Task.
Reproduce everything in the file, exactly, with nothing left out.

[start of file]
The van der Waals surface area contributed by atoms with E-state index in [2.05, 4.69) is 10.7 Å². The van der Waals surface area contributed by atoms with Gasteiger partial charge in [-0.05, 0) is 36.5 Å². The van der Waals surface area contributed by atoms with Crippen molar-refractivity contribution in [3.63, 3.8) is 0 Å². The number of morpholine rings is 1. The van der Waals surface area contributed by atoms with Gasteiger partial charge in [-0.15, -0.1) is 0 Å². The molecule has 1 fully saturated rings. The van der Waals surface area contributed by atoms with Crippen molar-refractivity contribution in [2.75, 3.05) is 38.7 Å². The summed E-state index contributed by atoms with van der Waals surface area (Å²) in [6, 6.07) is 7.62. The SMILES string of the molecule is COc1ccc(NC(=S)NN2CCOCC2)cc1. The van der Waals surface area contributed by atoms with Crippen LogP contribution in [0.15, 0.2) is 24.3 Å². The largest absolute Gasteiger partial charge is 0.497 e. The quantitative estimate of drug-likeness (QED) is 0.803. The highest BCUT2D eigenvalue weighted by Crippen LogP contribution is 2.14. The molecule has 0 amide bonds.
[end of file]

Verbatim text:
The van der Waals surface area contributed by atoms with E-state index in [2.05, 4.69) is 10.7 Å². The van der Waals surface area contributed by atoms with Gasteiger partial charge in [-0.05, 0) is 36.5 Å². The van der Waals surface area contributed by atoms with Crippen molar-refractivity contribution in [3.63, 3.8) is 0 Å². The number of morpholine rings is 1. The van der Waals surface area contributed by atoms with Gasteiger partial charge in [-0.15, -0.1) is 0 Å². The molecule has 1 fully saturated rings. The van der Waals surface area contributed by atoms with Crippen molar-refractivity contribution in [2.75, 3.05) is 38.7 Å². The summed E-state index contributed by atoms with van der Waals surface area (Å²) in [6, 6.07) is 7.62. The SMILES string of the molecule is COc1ccc(NC(=S)NN2CCOCC2)cc1. The van der Waals surface area contributed by atoms with Crippen LogP contribution in [0.15, 0.2) is 24.3 Å². The largest absolute Gasteiger partial charge is 0.497 e. The quantitative estimate of drug-likeness (QED) is 0.803. The highest BCUT2D eigenvalue weighted by Crippen LogP contribution is 2.14. The molecule has 0 amide bonds.